In evolutionary biology, I recognized that the scientific consensus had done much of this work for me, that all the evidence from different avenues of inquiry was mutually supportive of the theory of evolution regardless of which bits seemed to stand in conflict with it; the evolutionary biologists themselves had already dealt with the bits used by creationists (in isolation) to be thought of as important contrary evidence. But it takes work to figure out how this has been successfully done and why this contrary evidence is no such thing.

    In the same way, the scientific consensus around anthropogenic global warming has done this work for us. We really do understand how and why climate patterns are compelling evidence for AGW, which is why every major scientific body in the world accepts that this phenomena – global warming caused by human activity – is true. And the key information not effectively dealt with by those exercising what they presume is healthy skepticism lies with pattern frequency and amplitude that defines climate change.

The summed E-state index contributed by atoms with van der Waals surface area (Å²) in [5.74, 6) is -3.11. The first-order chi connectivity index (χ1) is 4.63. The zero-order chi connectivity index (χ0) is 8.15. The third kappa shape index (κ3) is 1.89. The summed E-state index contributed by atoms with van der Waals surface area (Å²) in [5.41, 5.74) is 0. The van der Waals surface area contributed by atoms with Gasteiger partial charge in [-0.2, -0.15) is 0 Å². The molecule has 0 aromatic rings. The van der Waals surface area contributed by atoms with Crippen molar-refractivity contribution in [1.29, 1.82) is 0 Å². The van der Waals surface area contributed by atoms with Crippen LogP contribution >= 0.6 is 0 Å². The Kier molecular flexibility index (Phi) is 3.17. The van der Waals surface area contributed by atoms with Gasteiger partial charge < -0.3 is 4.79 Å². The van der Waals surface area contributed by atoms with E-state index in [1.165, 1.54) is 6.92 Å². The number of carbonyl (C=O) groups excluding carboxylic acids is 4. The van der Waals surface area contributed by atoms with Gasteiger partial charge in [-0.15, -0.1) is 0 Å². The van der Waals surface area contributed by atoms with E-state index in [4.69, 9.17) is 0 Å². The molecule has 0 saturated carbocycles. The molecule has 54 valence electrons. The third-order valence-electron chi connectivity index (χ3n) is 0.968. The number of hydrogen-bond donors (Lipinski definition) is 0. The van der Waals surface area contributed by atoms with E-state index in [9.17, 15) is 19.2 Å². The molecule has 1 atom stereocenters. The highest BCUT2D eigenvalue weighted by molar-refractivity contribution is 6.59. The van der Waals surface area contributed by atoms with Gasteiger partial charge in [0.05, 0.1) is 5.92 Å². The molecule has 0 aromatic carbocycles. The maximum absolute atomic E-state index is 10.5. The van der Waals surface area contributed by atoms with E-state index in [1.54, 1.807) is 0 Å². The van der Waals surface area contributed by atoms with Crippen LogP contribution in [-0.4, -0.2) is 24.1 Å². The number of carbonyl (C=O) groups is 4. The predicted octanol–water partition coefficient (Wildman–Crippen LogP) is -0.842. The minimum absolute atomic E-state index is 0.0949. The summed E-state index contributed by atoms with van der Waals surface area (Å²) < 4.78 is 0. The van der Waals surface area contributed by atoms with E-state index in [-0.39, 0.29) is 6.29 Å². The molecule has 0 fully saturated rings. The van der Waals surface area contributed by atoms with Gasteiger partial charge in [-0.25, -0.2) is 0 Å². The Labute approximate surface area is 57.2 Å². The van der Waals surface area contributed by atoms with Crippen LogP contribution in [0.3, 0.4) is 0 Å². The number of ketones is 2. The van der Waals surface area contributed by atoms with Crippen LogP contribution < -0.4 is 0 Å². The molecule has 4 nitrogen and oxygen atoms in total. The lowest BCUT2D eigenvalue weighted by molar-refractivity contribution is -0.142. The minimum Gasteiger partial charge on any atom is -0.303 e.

Once I recognized the importance of these patterns and understood the unprecedented changes to them linked directly to the rising concentration of CO2 in the global atmosphere (and all that entails), I then was startled to find myself in the unenviable position of having been fooled. I hate being fooled because I disappoint myself. But hey, in for a penny, in for a pound.

    I realized that If I wanted to maintain my intellectual integrity (and I do), I had to be willing to change my mind if evidence from reality indicated that my previous position was no longer tenable. My skepticism about AGW was no longer tenable once I understood how I was fooling myself to maintain my skepticism in the face of the entire et data arbitrated by reality. And there is simply no way to account for the accuracy of the predicted changes in frequency and amplitude of climate patterns across all avenues of inquiry into climate without appreciating that all roads point to AGW in the same way that all roads in biology point to evolution.